‘Pull her down’ syndrome, women`s biggest undoing

By Senzeni Ncube

Women in ward 7 Makokoba have condemned the ‘pull her down’ syndrome saying it has affected the development of capable women in the area leading to underdevelopment in the ward.

This came out during a women empowerment circle meeting organised by Transparency International Zimbabwe (TIZ) to amplify women voices in the fight against corruption.

Speaking in unison the female participants said the failure to support the development and elevation of women into positions of influence gives room for men to engage in corruption.

“As women, we pull each other down and support men to the extent that we do not realise each other’s capabilities and end up not realising corruption done by men.

“We are quick to support men who do not understand our struggles as women and in turn, we do not get women benefits as they do not understand our struggle,” said Rangarirai Majachana.

She said the syndrome affects the development in the ward.

“Even when I know my neighbour as a strong woman and capable to be a Member Of Parliament, I will only run to support the male counterpart but if we put a woman she will be aware of what needs to be done in the ward.”

Majachana said there is a need for women to support each other for development driven solutions to address problems faced in the constituency as a whole.

In addition, another resident and a committee member of Bulawayo Progressive Residents Association (BPRA), Skhumbuzo Mpofu said it is important for women to know their rights as women so they can be able to support each other.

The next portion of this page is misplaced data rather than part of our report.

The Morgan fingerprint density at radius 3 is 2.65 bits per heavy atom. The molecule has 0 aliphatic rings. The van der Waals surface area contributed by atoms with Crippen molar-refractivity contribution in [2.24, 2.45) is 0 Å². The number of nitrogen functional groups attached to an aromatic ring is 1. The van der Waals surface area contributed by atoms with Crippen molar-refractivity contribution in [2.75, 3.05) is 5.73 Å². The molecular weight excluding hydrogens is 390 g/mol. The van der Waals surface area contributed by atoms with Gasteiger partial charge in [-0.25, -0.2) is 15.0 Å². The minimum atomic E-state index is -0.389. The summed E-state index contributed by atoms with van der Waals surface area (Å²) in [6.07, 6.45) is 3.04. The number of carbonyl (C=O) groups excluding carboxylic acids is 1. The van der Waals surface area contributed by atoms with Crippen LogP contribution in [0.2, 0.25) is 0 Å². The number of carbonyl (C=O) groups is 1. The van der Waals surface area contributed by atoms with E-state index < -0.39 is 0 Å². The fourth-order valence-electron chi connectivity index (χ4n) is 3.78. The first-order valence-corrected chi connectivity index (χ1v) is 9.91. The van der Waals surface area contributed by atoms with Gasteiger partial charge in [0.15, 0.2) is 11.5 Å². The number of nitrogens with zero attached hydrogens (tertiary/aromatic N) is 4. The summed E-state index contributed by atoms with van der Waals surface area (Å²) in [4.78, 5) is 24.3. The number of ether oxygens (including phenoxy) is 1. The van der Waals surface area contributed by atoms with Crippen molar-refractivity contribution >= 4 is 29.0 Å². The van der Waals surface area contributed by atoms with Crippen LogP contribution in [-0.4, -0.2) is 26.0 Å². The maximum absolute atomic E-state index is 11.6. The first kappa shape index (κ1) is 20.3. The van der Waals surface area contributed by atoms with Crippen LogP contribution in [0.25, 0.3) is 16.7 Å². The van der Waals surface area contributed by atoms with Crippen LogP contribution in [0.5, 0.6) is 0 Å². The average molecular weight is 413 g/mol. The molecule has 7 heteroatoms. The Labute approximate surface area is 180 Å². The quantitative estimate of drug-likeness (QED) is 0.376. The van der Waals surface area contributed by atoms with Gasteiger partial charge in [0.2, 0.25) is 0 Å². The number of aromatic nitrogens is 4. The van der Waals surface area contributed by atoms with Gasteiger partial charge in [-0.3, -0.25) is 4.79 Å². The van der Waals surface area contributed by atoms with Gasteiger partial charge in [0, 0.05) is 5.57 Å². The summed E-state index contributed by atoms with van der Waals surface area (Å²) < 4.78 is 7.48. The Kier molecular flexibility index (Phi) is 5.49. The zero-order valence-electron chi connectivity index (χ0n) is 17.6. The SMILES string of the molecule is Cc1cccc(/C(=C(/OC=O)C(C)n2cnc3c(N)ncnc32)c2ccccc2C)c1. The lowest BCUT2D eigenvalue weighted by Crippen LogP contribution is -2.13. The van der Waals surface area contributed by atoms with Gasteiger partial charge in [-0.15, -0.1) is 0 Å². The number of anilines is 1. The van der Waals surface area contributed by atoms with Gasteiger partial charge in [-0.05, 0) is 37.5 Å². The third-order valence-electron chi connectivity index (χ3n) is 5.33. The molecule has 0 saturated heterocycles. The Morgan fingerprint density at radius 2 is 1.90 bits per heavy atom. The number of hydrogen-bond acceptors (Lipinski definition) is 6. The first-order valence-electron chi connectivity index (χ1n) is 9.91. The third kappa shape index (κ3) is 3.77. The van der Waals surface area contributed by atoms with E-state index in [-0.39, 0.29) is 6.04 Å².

“As women, it is important that we know that we have certain rights as women that way we would be able to understand the importance of supporting each other,” Mpofu said.

She said there is a need for women empowerment advocacy in the ward.

Meanwhile, TIZ Advocacy Officer, Njabulo Moyo said women societal roles limit their access to resources.

“Women and men are affected by corruption differently, women are affected in terms resources especially economic they have limited access,” he said.

“The idea is not trying to get them into positions for them to be corrupt but to understand diversities around corruption and how it hinders their rights.”

He said there is a need to offer community empowering services to women.

“Offering services to communities is indeed a method of empowerment, yes there are gaps around economic empowerment of women hence institutions have to play a role.”

Moyo also noted that there is a need for the emancipation of women so that they are not victims of corruption especially sextortion.

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